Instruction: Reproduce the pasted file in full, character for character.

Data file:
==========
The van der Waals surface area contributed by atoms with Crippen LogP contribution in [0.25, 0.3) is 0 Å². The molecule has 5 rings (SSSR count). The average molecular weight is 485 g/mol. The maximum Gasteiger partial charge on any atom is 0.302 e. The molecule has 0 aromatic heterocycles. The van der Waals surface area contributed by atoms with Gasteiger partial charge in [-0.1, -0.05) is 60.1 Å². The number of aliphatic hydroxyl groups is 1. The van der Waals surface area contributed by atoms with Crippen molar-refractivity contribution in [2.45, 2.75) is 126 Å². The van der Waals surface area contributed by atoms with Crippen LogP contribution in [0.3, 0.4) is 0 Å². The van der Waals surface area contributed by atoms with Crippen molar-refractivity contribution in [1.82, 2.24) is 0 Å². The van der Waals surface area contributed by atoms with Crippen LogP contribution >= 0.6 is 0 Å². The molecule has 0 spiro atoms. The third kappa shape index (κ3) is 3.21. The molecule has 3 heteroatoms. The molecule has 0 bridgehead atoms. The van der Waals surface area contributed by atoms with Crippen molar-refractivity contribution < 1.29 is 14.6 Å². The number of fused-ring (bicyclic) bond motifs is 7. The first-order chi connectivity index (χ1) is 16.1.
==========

The van der Waals surface area contributed by atoms with Crippen LogP contribution in [0.25, 0.3) is 0 Å². The molecule has 5 rings (SSSR count). The average molecular weight is 485 g/mol. The maximum Gasteiger partial charge on any atom is 0.302 e. The molecule has 0 aromatic heterocycles. The van der Waals surface area contributed by atoms with Gasteiger partial charge in [-0.1, -0.05) is 60.1 Å². The number of aliphatic hydroxyl groups is 1. The van der Waals surface area contributed by atoms with Crippen molar-refractivity contribution in [2.45, 2.75) is 126 Å². The van der Waals surface area contributed by atoms with Crippen LogP contribution in [0.3, 0.4) is 0 Å². The van der Waals surface area contributed by atoms with Crippen molar-refractivity contribution in [1.82, 2.24) is 0 Å². The van der Waals surface area contributed by atoms with Crippen LogP contribution >= 0.6 is 0 Å². The molecule has 0 spiro atoms. The third kappa shape index (κ3) is 3.21. The molecule has 3 heteroatoms. The molecule has 0 bridgehead atoms. The van der Waals surface area contributed by atoms with Crippen molar-refractivity contribution < 1.29 is 14.6 Å². The number of fused-ring (bicyclic) bond motifs is 7. The first-order chi connectivity index (χ1) is 16.1.